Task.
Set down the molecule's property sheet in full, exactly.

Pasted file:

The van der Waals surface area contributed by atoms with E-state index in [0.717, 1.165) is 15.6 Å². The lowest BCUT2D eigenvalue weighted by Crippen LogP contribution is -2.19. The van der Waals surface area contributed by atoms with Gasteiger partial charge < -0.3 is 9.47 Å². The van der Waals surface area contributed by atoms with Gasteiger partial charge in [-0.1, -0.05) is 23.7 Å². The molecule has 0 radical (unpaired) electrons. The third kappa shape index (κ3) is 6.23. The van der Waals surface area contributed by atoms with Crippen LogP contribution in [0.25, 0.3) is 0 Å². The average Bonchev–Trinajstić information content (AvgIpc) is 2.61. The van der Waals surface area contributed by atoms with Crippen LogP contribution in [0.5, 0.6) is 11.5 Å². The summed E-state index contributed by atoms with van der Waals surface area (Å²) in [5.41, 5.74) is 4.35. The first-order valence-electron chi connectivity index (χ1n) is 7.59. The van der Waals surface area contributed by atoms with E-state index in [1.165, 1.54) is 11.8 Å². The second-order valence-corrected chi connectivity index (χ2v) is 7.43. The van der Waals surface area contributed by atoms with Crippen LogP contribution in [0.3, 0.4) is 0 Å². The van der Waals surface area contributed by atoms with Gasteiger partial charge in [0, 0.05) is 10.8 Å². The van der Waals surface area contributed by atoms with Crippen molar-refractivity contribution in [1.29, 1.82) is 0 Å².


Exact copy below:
The van der Waals surface area contributed by atoms with E-state index in [0.717, 1.165) is 15.6 Å². The lowest BCUT2D eigenvalue weighted by Crippen LogP contribution is -2.19. The van der Waals surface area contributed by atoms with Gasteiger partial charge < -0.3 is 9.47 Å². The van der Waals surface area contributed by atoms with Gasteiger partial charge in [-0.1, -0.05) is 23.7 Å². The molecule has 0 radical (unpaired) electrons. The third kappa shape index (κ3) is 6.23. The van der Waals surface area contributed by atoms with Crippen LogP contribution in [0.25, 0.3) is 0 Å². The average Bonchev–Trinajstić information content (AvgIpc) is 2.61. The van der Waals surface area contributed by atoms with Crippen LogP contribution in [0.5, 0.6) is 11.5 Å². The summed E-state index contributed by atoms with van der Waals surface area (Å²) in [5.41, 5.74) is 4.35. The first-order valence-electron chi connectivity index (χ1n) is 7.59. The van der Waals surface area contributed by atoms with E-state index in [1.165, 1.54) is 11.8 Å². The second-order valence-corrected chi connectivity index (χ2v) is 7.43. The van der Waals surface area contributed by atoms with Crippen LogP contribution in [0.3, 0.4) is 0 Å². The van der Waals surface area contributed by atoms with Gasteiger partial charge in [0, 0.05) is 10.8 Å². The van der Waals surface area contributed by atoms with Crippen molar-refractivity contribution in [1.29, 1.82) is 0 Å².